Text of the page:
Independent Verification and Validation Facility


Independent Verification and Validation Facility
The main entrance to the NASA IV and V facility

NASA's Independent Verification and Validation Facility (IV&V) was established in 1993 and is located in Fairmont, West Virginia[citation needed]. The IV&V Facility was founded under the NASA Office of Safety and Mission Assurance in the aftermath of the Space Shuttle Challenger disaster. The IV&V Facility houses over 150 full-time employees.

Contents

Purpose

Its purpose is to provide a higher level of safety and efficiency for "mission-critical software". Using a rigorous software engineering approach both ground and in-flight software systems are independently evaluated during planning, coding and testing in an effort to circumvent mission failure, the loss of equipment or personnel, and to meet time and cost constraints. All phases of software development are examined: concept, requirements, design, coding, testing and operation. Human operated software, robotic software, instrument software and data analysis software may all be assigned to IV&V by NASA.

The IV&V Facility's efforts have contributed to NASA's improved safety record since the facility's inception.

Educator Resource Center

Introduction

The Independent_Verification_and_Validation_Facility Educator Resource Center provides resources and training opportunities for approximately 1,000-2,000 in-service, pre-service, and informal educators in West Virginia annually. The materials and training cover a wide range of science, technology, engineering, and mathematics (STEM) topics.

History

The NASA Educator Resource Center (ERC) was started in 2001 (need reference) by director Ned Keeler under the direction of then West Virginia University (WVU) graduate assistant Karen Davis. From 2001 till 2005 the ERC was funded as a grant through WVU with Dr. Eric Pyle as the principal investigator where it grew to include two full-time educators and developed a strong following, especially in the K-8 grade levels. In 2006, the program moved to Fairmont State University where it has become recognized for increased opportunities in the areas of earth and environmental science, technology, and secondary education under the leadership of principal investigator, Dr. Debra Hemler.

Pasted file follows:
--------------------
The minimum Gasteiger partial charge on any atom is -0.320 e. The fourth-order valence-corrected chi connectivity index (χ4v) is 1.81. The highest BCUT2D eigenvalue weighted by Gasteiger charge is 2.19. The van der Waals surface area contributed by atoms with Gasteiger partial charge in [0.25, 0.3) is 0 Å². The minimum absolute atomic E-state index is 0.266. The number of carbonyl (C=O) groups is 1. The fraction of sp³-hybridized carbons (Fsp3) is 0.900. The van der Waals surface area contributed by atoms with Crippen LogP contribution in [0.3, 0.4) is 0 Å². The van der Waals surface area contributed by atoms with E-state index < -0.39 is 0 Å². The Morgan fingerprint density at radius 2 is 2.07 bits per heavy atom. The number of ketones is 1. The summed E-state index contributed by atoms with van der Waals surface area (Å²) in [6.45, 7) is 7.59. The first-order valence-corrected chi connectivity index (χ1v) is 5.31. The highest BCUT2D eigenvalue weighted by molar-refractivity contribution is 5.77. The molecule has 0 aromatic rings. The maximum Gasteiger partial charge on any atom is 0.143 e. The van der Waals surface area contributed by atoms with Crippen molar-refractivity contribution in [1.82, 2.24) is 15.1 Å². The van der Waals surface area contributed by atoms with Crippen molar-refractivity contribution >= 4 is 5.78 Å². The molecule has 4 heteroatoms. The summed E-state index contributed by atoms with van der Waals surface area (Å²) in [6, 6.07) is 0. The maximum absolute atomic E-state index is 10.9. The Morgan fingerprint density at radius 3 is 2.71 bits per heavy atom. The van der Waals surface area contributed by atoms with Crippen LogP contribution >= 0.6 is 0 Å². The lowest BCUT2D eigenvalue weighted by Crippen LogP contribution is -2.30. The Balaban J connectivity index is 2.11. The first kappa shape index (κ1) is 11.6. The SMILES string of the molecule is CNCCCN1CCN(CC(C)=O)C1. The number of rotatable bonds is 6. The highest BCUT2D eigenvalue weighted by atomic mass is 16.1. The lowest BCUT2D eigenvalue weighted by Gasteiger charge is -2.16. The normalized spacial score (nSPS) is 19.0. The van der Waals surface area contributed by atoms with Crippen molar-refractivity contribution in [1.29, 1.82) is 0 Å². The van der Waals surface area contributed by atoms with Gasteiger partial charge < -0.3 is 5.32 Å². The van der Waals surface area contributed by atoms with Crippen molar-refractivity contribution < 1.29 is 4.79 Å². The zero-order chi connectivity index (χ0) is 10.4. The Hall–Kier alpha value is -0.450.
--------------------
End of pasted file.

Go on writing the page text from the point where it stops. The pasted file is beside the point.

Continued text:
Training Program

The ERC staff provides workshops for educators on a variety of topics to supplement the curriculum and help meet national and state educational standards. Topics include Aeronautics, Astronomy, Engineering Design Challenges, Mars, Moon Rocks and Meteorites, Planetary Geology, Podcasting, Rocketry, Robotics, or any other NASA educational product. The ERC is also the WV Partner for The GLOBE Program and provides teacher certification workshops in the areas of Hydrology, Soils, Atmosphere, Land Cover, and Seasons, as well as training in Global Positioning System (GPS), remote sensing, and the latest Geographic Information System (GIS) tools.

Equipment Loan Program

In support of the training, the ERC loans millions of dollars of equipment and classroom kits to educators who have attended trainings. The kits include: STARLAB Portable Planetarium, GPS, Kindernauts, GLOBE Protocol Kits (hydrology, soil, surface temperature, etc.), NEED Program Energy Kits (Science of Energy, Kid Wind, Solar, H2 Educate and Fuel-Cell Cars), Video iPod preloaded with NASA Podcasts, Mars THEMIS planetary geology, Making the Invisible Detectible, Robotics kits (LEGO NXT), Engineering Design Challenges (Thermal Protection System, Launch Platforms), Echo the Bat, Rocketry (Soda Bottle, Air, and Estes Rockets, and RockSim software), Pasco GLX Probeware and My World GIS, and much more.

Affiliations

The NASA IV&V Facility is affiliated with NASA Goddard Space Flight Center and the ERC is part of a nation-wide network of training sites at NASA centers and facilities.

See also

References

External links



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